In 2011, we rented an apartment about five-minutes-walk from the Zhangzhou campus' North Gate, so we just walked to class. Most teachers (however) used a specially-arranged bus/ferry/bus link to shuttle between campuses in about 50 minutes (the dotted green line is a ferry). There were about 10,000 students on campus (it actually hosted two universities, and when XMU left in 2012 the other one took over the whole property), but the area around campus is undeveloped. We had a few convenience stores, small fruit/vegetable stalls, and shops/restaurants that cater to students, but any "real" shopping must be done in Xiamen. Therefore, we took the ferry when we wanted to go shopping, go to church, or "visit civilization"!

The above photo shows our living room (which was also Michael's office). The dining table normally sits by the white wall in the front corner (in this photo we had moved it to give more room to dinner guests). The front door is by the red rug. We bought and installed an AC/heater in the living room, so it was the only room that was "livable" in the middle of winter or summer (this AC moved with us to Xiamen, too). The washer (which also moved with us, along with a refrigerator) was on the balcony (past the glass doors).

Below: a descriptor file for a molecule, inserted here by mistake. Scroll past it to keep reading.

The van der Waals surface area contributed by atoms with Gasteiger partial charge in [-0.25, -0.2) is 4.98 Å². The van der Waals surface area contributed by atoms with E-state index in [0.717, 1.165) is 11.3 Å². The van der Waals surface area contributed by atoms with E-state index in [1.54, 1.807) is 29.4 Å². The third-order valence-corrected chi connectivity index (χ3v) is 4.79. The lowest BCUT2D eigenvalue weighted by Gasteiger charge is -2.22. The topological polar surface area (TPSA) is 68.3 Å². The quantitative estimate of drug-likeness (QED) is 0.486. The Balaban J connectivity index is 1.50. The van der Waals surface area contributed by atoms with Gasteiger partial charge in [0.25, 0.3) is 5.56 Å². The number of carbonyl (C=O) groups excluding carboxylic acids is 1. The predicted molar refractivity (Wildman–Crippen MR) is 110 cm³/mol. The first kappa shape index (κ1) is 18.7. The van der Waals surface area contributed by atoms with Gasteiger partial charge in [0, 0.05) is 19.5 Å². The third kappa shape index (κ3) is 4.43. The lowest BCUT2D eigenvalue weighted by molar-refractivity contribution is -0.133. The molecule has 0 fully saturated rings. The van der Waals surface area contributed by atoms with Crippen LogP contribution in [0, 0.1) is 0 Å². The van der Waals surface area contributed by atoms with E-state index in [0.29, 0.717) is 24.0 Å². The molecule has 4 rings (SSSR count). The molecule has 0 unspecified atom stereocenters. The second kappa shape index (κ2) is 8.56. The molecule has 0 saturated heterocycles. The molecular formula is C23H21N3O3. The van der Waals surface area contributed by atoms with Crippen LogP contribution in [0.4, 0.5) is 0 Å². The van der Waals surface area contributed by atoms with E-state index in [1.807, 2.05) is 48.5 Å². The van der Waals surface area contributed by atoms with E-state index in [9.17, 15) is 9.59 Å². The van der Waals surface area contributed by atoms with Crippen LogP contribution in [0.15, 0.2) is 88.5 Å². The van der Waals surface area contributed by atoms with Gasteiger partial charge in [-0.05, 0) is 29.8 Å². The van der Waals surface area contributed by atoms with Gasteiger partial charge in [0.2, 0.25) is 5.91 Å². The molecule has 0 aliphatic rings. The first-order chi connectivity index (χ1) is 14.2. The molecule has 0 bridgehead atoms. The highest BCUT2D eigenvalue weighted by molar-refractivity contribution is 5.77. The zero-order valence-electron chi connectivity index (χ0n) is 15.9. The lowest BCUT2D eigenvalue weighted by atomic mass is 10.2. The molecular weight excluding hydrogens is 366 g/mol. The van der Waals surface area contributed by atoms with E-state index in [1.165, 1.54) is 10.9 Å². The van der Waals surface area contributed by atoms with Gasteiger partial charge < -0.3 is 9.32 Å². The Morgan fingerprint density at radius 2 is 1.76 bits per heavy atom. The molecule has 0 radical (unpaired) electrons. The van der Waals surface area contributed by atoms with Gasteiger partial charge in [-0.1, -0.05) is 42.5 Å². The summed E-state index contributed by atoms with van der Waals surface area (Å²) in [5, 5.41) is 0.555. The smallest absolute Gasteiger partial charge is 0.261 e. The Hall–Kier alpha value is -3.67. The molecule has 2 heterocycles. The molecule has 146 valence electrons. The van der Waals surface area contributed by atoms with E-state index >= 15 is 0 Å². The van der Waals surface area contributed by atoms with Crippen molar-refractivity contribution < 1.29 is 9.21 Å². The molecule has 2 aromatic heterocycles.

Looking back from the living room, you see where the dining table is supposed to be. Behind it, you see the master bedroom. Turn right past the table and you can turn right to enter the kitchen, turn left to enter the spare bedroom (basically a closet for us), or go straight into the bathroom.

On the left you'll see our little bathroom; the shower hose on the wall gave us so little water pressure that we added another showerhead, that basically lets it rain on you. We had to use a mop to dry the floor after every shower (and this was one MAJOR thing we didn't want to do after we moved to Xiamen!).

Then you see our kitchen. It has no cabinets, but Vivian did a great job of organizing its limited space. The view on the left shows the "curtain" Vivian added under the sink, and also shows the range hood. After taking these photos we got a toaster oven, which sits under the hood.